One problem the beginner faces when tackling a plastering job is that of producing a floating coat that is uniform in thickness and level over the entire wall. The answer is to divide the wall into sections and use the dividers as depth guides.
Space the dividers as close together or as far apart as you like, but a suitable distance is about 3ft.
There are various methods for dividing the wall into bays, and a traditional way is to trowel narrow strips of plaster from floor to ceiling. Known as “screeds”, these strips of plaster are allowed to harden, then more plaster is spread on the wall between them and brought up to their level, using a long straightedge placed across the screeds to check.
The problem with the screening method is being able to get the plaster strips to the right thickness in the first place. Small blocks of wood, known as “dots”, can be fixed to the wall at the top and bottom of the screed position and used as thickness guides by setting a straightedge between them.
An easier way is to use wooden “grounds”. These are lengths of planed, %in thick by about 2in wide softwood, which are fixed to the wall with masonry nails. Since you plaster only one bay at a time, you need only two grounds per wall and, therefore, you can move them along as you work.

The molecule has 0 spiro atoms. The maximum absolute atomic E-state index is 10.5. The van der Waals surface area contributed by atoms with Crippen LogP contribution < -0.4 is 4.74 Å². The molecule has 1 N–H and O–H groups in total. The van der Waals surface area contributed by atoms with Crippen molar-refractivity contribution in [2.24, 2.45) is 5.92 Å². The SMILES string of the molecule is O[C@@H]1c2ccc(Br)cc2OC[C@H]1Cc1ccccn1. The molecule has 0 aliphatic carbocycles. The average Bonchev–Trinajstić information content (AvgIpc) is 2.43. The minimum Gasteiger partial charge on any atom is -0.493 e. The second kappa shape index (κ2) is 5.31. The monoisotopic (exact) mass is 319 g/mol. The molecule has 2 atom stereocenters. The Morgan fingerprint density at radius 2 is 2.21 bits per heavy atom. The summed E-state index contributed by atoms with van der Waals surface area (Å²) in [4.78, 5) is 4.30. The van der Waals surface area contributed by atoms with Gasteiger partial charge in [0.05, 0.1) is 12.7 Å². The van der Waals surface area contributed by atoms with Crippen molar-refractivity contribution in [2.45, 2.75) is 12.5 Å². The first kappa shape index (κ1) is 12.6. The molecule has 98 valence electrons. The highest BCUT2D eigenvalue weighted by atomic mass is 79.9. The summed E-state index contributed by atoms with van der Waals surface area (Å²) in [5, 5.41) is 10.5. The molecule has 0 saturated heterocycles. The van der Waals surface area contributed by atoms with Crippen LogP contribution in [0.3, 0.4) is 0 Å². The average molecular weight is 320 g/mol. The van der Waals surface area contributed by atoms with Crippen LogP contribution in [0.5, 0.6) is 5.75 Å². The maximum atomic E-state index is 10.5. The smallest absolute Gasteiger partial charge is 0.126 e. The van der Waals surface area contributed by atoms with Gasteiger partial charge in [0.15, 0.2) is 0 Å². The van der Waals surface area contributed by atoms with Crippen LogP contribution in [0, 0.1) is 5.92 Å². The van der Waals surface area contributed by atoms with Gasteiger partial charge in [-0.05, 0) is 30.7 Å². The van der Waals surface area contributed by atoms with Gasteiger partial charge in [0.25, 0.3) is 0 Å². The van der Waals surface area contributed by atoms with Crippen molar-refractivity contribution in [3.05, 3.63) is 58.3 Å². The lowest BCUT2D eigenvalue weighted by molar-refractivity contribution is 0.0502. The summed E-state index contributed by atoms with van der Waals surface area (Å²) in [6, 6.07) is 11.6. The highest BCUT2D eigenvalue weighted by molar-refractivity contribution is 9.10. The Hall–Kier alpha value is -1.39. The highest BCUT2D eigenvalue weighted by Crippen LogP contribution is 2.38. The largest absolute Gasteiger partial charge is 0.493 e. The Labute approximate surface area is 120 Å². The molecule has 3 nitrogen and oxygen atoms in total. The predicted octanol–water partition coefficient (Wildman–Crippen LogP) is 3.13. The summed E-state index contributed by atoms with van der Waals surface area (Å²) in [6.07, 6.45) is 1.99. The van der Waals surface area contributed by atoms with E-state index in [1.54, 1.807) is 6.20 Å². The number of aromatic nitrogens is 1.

After setting out the first bay, you can apply a floating coat between the two wooden grounds, striking it off level with a long wooden straightedge called a “rule”. Then, having let the plaster harden off for a while, you should carefully pull one ground from the wall and nail it back on further along the wall to make a second bay.
Continue applying the floating coat in this way until you have completed the job.
When fitting wooden grounds it is essential that they are set vertically, otherwise the plaster surface will be out of true. Use a long mason’s level to check that they are upright and, if necessary, slip small wooden shims as packing pieces behind the grounds to bring them into line.
An alternative to using wood grounds is the metal screed bead which you can buy from your builder’s supply house. It does the same job as the ground but is designed to be left in place on the wall; it disappears under the finishing coat of plaster.
The center of the bead is formed into a raised, inverted U-shape, the depth of which is equal to the depth of the floating coat, and on each side there is expanded metal mesh. You can cut it by snipping through the mesh with metal snips then sawing through the bead with a hacksaw.
Beading is fixed to the wall with “dabs” — blobs of plaster troweled on to the wall. Push the beading into the dabs then check with a level.
Allow the plaster to harden off and then use the beads as thickness guides for the floating coat.